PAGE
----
Chimamanda Ngozi Adichie On Police Killings In America: ‘Language Has Escaped Me’

Photo by David Levenson
Adichie has not posted on “The Small Redemptions of Lagos” blog since the killing of Michael Brown Jr. in Ferguson.  

In an interview with The Atlantic’s contributing editor, Mary Louise Kelley, last Wednesday at the Washington Ideas Forum, Chimamanda Ngozie Adichie addressed why she had not posted to her blog, “The Small Redemptions of Lagos” since November 2014 - a few months after the police killing of Michael Brown in Ferguson, Missouri.

The blog is in the voice of Adichie’s Americanah protagonist, Ifemelu and continues where she left off in depicting the “various observations about American Blacks by a Non-American Black.”

Subscribe to our daily newsletter for the latest in hair, beauty, style and celebrity news.

“The blog in Americanah - I wanted it to be funny. I wanted to poke fun, because I think many of the ways race manifests itself in this country are actually quite funny so I hoped that people would laugh,” Adichie explained. 

“I think what’s going on now just doesn’t give me room for humor,” said Adichie in reference to the pervasive violence Black Americans face when encountering police. “I think that I’m so emotionally exhausted by the murders that I don’t think I could find any space to wrap humor around what’s been happening in the past one year, two years.”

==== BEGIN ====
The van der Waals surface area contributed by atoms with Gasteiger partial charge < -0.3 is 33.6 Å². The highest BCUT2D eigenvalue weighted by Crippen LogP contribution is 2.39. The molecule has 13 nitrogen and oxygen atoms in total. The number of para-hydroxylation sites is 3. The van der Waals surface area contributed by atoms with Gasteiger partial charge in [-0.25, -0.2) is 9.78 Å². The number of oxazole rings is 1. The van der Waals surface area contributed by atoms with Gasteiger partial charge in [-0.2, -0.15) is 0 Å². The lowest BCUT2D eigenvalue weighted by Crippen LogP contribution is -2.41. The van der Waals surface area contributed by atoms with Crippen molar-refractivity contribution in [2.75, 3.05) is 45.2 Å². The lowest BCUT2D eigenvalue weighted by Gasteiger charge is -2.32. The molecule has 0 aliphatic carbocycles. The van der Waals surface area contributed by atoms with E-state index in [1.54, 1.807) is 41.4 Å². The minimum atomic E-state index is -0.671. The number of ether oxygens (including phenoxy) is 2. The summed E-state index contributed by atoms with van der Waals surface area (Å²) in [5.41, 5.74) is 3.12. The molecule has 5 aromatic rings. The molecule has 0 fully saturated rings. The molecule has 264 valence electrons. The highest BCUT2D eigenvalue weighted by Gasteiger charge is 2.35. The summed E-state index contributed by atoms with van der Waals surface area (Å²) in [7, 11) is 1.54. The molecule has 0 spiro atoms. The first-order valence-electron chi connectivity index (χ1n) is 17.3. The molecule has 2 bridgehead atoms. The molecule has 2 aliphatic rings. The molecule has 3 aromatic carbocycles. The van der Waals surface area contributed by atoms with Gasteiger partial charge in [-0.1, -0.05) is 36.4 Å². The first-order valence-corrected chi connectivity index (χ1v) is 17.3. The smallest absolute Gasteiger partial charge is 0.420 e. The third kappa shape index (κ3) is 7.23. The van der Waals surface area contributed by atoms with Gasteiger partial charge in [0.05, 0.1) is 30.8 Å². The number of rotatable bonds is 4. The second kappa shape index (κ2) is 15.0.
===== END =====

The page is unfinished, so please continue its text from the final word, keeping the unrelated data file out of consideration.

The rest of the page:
“It’s not just that you shoot a man who’s unarmed, it’s that you handcuff him when he’s clearly dying. There’s something about it that’s so unforgivable inhumane and to think that his race is part of the reason…I really do think that one of the terrible things about racism in this country, is there’s a sense that blackness isn’t really seen as fully human in many quarters," she said.

"I think that’s why these things happen. I think that’s why a man who is dying is handcuffed; that’s why a boy who is dead is left of the street for hours. It make me wonder: What’s happened to that part of us that is good?”

When asked if by Kelley if she would ever be able to find a way to write about it, the author replied, “Many times I’ve wanted to and I’ve started. But I almost always feel that language has failed me. So I don’t know.”

Read More
Filed under: News